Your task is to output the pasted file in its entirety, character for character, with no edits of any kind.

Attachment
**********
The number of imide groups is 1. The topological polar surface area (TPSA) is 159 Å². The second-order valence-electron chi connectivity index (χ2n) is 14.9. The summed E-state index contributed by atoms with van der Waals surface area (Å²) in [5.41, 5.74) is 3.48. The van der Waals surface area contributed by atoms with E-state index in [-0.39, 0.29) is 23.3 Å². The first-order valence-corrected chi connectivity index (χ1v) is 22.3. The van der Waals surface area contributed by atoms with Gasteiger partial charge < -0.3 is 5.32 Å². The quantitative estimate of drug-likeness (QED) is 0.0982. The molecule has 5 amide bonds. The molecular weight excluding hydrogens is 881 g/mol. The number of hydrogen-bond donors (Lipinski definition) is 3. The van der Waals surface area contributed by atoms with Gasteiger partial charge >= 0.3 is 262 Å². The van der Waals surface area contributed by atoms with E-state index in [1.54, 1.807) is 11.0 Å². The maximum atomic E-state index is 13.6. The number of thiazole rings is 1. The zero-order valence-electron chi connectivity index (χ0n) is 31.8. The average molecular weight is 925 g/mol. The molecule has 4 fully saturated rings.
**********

The number of imide groups is 1. The topological polar surface area (TPSA) is 159 Å². The second-order valence-electron chi connectivity index (χ2n) is 14.9. The summed E-state index contributed by atoms with van der Waals surface area (Å²) in [5.41, 5.74) is 3.48. The van der Waals surface area contributed by atoms with E-state index in [-0.39, 0.29) is 23.3 Å². The first-order valence-corrected chi connectivity index (χ1v) is 22.3. The van der Waals surface area contributed by atoms with Gasteiger partial charge < -0.3 is 5.32 Å². The quantitative estimate of drug-likeness (QED) is 0.0982. The molecule has 5 amide bonds. The molecular weight excluding hydrogens is 881 g/mol. The number of hydrogen-bond donors (Lipinski definition) is 3. The van der Waals surface area contributed by atoms with Gasteiger partial charge >= 0.3 is 262 Å². The van der Waals surface area contributed by atoms with E-state index in [1.54, 1.807) is 11.0 Å². The maximum atomic E-state index is 13.6. The number of thiazole rings is 1. The zero-order valence-electron chi connectivity index (χ0n) is 31.8. The average molecular weight is 925 g/mol. The molecule has 4 fully saturated rings.